bring an action, id., judicial construction the purposes of the Clayton Act. See AGC,
has limited this right to relief to those 459 U.S. at 544–45, 103 S.Ct. 897; Serfecz,
plaintiffs who can ‘‘most effectively vindi- 67 F.3d at 598. Defendants have offered
cate the purposes of the antitrust laws’’ in little argument on this point, aside from an
OMNICARE, INC. v. UNITEDHEALTH GROUP, INC. 1043
Cite as 524 F.Supp.2d 1031 (N.D.Ill. 2007)

assertion that prescription drug consum- was restrained. 459 U.S. at 538–39, 103
ers, rather than Omnicare, would be better S.Ct. 897 (noting that the central concern
antitrust enforcers. (Defs.’ Mem. 12–13; of the Sherman Act was protecting the
Defs.’ Reply 8.) Furthermore, neither par- ‘‘economic freedom of participants in the
ty has discussed how this court should relevant market’’). In light of the mirror-
apply the AGC factors to Omnicare’s image nature of sellers’ and buyers’ car-
Amended Complaint. Thus, this court will tels, the court construes this language to
confine itself to a brief discussion of the include an intent to protect sellers who are
factors, paying particular attention to a the victims of a conspiracy by buyers to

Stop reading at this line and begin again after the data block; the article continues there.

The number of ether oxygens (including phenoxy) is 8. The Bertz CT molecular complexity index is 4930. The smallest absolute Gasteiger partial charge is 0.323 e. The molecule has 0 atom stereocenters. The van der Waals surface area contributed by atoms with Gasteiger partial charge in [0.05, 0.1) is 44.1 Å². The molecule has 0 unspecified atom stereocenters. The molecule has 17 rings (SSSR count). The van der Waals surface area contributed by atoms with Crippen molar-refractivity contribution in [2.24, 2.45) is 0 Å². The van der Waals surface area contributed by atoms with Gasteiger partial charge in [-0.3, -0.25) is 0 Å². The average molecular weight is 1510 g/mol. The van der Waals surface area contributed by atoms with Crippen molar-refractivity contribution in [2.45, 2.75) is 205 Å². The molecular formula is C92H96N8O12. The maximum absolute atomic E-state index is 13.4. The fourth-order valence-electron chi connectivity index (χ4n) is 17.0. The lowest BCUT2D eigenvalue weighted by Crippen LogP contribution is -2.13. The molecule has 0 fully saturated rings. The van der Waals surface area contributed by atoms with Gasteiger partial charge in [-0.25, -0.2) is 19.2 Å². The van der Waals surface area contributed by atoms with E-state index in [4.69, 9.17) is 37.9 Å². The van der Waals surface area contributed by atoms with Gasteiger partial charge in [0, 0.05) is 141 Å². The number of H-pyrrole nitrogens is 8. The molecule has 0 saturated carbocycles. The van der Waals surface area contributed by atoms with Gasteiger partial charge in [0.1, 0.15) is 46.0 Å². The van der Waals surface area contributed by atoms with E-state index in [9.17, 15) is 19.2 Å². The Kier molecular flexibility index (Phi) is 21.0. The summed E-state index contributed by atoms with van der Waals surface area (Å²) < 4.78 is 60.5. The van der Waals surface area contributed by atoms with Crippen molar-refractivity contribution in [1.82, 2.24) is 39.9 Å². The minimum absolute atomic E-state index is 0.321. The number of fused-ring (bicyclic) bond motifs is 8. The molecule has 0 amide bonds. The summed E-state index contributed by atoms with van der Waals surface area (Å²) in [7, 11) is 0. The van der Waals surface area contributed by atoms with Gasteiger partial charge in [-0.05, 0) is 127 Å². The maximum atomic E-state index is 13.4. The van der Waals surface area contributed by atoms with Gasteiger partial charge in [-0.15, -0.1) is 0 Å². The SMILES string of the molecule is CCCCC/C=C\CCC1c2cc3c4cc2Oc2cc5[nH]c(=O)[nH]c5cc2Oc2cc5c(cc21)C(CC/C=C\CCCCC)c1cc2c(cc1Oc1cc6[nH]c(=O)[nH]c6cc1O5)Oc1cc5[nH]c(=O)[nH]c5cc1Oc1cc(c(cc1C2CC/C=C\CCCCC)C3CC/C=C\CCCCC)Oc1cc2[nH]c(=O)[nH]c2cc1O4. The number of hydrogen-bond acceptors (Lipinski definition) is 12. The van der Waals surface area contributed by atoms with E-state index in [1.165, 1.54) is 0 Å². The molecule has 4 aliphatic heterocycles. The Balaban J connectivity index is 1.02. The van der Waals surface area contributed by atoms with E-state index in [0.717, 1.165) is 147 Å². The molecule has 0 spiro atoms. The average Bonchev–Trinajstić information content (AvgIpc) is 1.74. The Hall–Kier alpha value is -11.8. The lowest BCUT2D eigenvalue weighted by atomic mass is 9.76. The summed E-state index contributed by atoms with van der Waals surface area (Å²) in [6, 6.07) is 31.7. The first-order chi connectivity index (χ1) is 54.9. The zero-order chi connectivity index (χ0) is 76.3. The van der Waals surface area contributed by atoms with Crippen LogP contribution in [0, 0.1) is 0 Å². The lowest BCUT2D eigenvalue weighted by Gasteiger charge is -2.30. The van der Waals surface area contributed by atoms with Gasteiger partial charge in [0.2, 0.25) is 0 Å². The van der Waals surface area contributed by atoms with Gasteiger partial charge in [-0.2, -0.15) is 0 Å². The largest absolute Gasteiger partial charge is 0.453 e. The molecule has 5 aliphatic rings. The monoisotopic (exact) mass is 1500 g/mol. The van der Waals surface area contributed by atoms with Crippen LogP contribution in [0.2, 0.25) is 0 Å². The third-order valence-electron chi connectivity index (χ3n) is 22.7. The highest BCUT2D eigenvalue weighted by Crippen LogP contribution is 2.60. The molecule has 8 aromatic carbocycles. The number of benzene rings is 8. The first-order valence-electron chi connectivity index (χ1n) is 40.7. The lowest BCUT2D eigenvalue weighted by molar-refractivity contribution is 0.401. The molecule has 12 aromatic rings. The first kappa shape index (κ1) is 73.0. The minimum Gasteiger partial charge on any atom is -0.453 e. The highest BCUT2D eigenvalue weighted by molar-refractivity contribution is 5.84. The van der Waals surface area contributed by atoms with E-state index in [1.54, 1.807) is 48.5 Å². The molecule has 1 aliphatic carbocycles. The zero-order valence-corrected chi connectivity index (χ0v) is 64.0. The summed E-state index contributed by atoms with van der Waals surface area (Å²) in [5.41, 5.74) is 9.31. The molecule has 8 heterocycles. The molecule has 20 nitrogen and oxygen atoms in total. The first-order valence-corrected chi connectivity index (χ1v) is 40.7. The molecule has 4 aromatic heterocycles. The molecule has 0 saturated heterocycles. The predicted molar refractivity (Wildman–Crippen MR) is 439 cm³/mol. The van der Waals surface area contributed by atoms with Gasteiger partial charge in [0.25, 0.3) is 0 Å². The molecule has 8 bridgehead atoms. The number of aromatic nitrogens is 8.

comparison between the position of Omni- suppress prices. See Mandeville, 334 U.S.
care and potential drug-consumer plain- at 235–36, 68 S.Ct. 996 (noting that buyers’
tiffs. cartels are condemned by the Sherman
The first AGC factor is the causal con- Act, and that the persons specifically in-
nection between the alleged violation and jured by such cartels are sellers); Vogel,
the alleged injury. Sumitomo, 306 F.3d at 744 F.2d at 601. Thus, this factor also
484. Omnicare’s Amended Complaint favors Omnicare, as the seller, over subse-
characterizes the causal link as quite di- quent consumer-purchasers, who may or
rect; Defendants entered into a collusive may not have suffered any injury at all.
agreement (Am.Compl.¶¶ 36–38), they col- The fifth factor is whether the damages
luded with respect to what contracts Paci- are likely to be speculative. Sumitomo,
fiCare would enter into (id. ¶¶ 43–44), and 306 F.3d at 484. The court finds it likely
as a result, Omnicare was paid lower-than-
that damages will be less speculative for
competitive reimbursement rates.
Omnicare, which can charge the difference
(Id.¶¶ 54–55.) This link is, in the court’s
between a competitive rate and the rate it